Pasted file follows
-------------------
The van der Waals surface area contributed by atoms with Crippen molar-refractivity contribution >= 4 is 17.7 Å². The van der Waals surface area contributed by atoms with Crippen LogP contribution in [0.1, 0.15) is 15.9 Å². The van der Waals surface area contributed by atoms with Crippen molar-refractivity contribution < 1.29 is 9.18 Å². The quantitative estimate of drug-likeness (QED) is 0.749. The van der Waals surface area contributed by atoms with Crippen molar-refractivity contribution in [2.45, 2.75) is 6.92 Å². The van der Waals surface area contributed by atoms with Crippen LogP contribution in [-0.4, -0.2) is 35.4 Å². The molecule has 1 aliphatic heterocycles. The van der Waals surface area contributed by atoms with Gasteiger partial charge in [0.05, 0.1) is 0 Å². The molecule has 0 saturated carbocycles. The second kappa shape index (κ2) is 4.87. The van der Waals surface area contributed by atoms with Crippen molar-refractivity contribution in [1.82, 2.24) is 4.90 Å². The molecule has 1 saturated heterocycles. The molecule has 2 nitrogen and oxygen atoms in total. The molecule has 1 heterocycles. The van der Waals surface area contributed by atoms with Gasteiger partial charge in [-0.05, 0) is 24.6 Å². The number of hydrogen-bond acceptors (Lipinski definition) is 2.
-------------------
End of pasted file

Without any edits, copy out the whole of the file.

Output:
The van der Waals surface area contributed by atoms with Crippen molar-refractivity contribution >= 4 is 17.7 Å². The van der Waals surface area contributed by atoms with Crippen LogP contribution in [0.1, 0.15) is 15.9 Å². The van der Waals surface area contributed by atoms with Crippen molar-refractivity contribution < 1.29 is 9.18 Å². The quantitative estimate of drug-likeness (QED) is 0.749. The van der Waals surface area contributed by atoms with Crippen molar-refractivity contribution in [2.45, 2.75) is 6.92 Å². The van der Waals surface area contributed by atoms with Crippen LogP contribution in [-0.4, -0.2) is 35.4 Å². The molecule has 1 aliphatic heterocycles. The van der Waals surface area contributed by atoms with Gasteiger partial charge in [0.05, 0.1) is 0 Å². The molecule has 0 saturated carbocycles. The second kappa shape index (κ2) is 4.87. The van der Waals surface area contributed by atoms with Crippen molar-refractivity contribution in [1.82, 2.24) is 4.90 Å². The molecule has 1 saturated heterocycles. The molecule has 2 nitrogen and oxygen atoms in total. The molecule has 1 heterocycles. The van der Waals surface area contributed by atoms with Gasteiger partial charge in [-0.05, 0) is 24.6 Å². The number of hydrogen-bond acceptors (Lipinski definition) is 2.